David Cameron has taken the unusual step of inviting the Leader of the Opposition Harriet Harman to attend a National Security Council meeting on the threat posed by Islamic State jihadism.
The government is attempting to build a consensus on expanding the RAF's campaign of air strikes on Isis forces in Iran to Syria, and will also cover the elevated threat to British tourists in Tunisia following the Sousse beach massacre.
As well as Ms Harman, shadow defence secretary Vernon Coaker has been invited to the NSC, with Downing Street sources indicating the Prime Minister believes it would be "helpful" for the Labour figures to attend "given recent events".
Mr Cameron believes Isis needs to be confronted in its Syrian stronghold but is reluctant to ask MPs to vote on extending British military action into the country unless he can be assured of Labour's support.
Islamic State (IS) militants have used chlorine as a weapon and are recruiting highly trained technicians in a bid to develop chemical weapons, Australia's Foreign Minister Julie Bishop has warned.
In a speech, Ms Bishop said the rise of militant groups such as IS also known as Daesh, posed "one of the gravest security threats we face today."
"Apart from some crude and small scale endeavours, the conventional wisdom has been that the terrorist intention to acquire and weaponise chemical agents has been largely aspirational," Bishop told a meeting in Perth in a speech that was posted online.
"The use of chlorine by Daesh, and its recruitment of highly technically trained professionals, including from the West, have revealed far more serious efforts in chemical weapons development," she said.
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An online message purportedly from the Islamic State group has warned that a Japanese hostage and a Jordanian pilot it is holding have less than '24 hours left to live'.
Senior Japanese officials are trying to authenticate the video, which like a previous message over the weekend does not bear the logo of the Islamic State group's al-Furqan media arm.
Freelance journalist Kenji Goto was seized in late October in Syria, apparently while trying to rescue another hostage, 42-year-old Haruna Yukawa, who was captured by the militants last summer.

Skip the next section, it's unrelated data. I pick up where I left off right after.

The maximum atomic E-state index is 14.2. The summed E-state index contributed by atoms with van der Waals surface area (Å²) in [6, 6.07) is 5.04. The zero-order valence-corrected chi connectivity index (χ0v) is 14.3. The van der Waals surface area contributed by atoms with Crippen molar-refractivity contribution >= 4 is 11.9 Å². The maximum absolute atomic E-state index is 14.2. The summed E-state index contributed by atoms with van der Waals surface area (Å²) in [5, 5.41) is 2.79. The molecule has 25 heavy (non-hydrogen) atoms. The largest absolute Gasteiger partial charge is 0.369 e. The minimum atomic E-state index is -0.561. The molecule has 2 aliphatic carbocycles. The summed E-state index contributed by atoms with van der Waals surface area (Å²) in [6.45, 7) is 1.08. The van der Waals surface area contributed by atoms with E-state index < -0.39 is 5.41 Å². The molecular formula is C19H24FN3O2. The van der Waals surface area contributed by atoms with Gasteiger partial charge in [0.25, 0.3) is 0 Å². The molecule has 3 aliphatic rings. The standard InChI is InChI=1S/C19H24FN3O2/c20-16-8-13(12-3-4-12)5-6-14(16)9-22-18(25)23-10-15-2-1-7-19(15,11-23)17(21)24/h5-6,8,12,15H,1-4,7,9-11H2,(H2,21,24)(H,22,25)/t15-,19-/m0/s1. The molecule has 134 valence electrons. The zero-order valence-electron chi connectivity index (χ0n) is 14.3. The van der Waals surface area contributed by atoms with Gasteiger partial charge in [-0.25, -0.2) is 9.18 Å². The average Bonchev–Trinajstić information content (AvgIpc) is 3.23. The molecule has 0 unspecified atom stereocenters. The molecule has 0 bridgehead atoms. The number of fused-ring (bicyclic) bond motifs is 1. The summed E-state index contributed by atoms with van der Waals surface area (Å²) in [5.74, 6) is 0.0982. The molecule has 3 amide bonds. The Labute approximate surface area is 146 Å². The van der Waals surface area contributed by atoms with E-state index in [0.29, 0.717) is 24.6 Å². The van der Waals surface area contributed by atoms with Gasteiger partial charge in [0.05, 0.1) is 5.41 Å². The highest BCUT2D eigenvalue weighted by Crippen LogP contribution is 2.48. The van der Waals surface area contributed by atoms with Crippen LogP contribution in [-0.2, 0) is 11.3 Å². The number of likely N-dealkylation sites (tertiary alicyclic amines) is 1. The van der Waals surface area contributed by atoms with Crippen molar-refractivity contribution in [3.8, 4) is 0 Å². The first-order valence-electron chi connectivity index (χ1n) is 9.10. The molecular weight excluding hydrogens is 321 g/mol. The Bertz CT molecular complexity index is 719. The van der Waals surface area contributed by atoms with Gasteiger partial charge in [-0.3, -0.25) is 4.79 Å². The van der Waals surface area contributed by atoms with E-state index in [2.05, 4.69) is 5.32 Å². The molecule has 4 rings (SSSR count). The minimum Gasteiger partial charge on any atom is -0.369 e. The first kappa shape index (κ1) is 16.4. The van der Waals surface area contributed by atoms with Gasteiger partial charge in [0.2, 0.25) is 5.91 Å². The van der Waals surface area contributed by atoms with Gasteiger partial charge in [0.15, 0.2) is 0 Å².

The message also mentioned Jordanian pilot Mu'ath al-Kaseasbeh, who who has been held by the extremist Islamic State group after crashing in December.
A video over the weekend showed a still photo of Kenji Goto holding what appears to be a photo of the body of murdered Japanese hostage Haruna Yukawa.
Today's message repeated demands for the release of Sajida al-Rishawi, an Iraqi woman who has been sentenced to death in Jordan for involvement in a 2005 terror attack that killed 60 people.
I hope we can all firmly work hard and join hands to cooperate, and for the two countries (Japan and Jordan) to cooperate, in order for us to see the day when the Jordanian pilot and our Japanese national Mr. Goto, can both safely return to their own countries with a smile on their faces.
Shadow defence secretary Vernon Coaker said tonight it supports the steps taken by the international coalition to assist in the fight against Isis, but called for the government to provide clarity on the timescale for the deployment of UK forces.
Labour supports the steps taken by the international coalition to assist Iraq’s government in responding to ISIL. It is right that the UK's Armed Forces continue to provide training and equipment in support of this effort.
The government should provide clarity about the scale, scope and timeframe of the deployment of these further trainers. The Defence Secretary should clearly outline the numbers of military trainers involved and the work that they will be doing, so that there can be no misunderstanding about the role of British troops in Iraq.
An extra deployment of British troops numbering in the "low hundreds" will be sent to Iraq next month to help train local military units battling Islamic State militants, the Defence Secretary has announced.
Michael Fallon said details of the contribution to an international mission were still being finalised but would probably include a small protection contingent of combat-ready British soldiers at four US-led "safe" centres.
RAF planes have been heavily involved for several months in air strikes and reconnaissance missions across Iraq which have forced IS fighters to switch tactics and lay low in towns and villages - requiring a ground offensive, Mr Fallon told the Telegraph.
The move represents a significant swelling of the 50-strong British force presently engaged in preparing Iraqi and Kurdish fighters for a new phase of the fight to retake swathes of territory seized by the jihadis.
A big element of the UK contribution will be passing on the experience gained during the 13-year war with the Taliban in Afghanistan in dealing with roadside bombs and other explosive devices, Mr Fallon suggested.
A former soldier is thought to be among a growing number of Brits joining the fight against Isis inside Syria. Pictures and videos suggest that James Hughes, from Reading, is in Rojava, northern Syria, helping to defend the beleaguered city of Kobani. Correspondent Dan Rivers reports.
A former British soldier who served in Afghanistan is one of a 'growing number' of westerners joining Kurds in the fight against Isis.Read the full story ›
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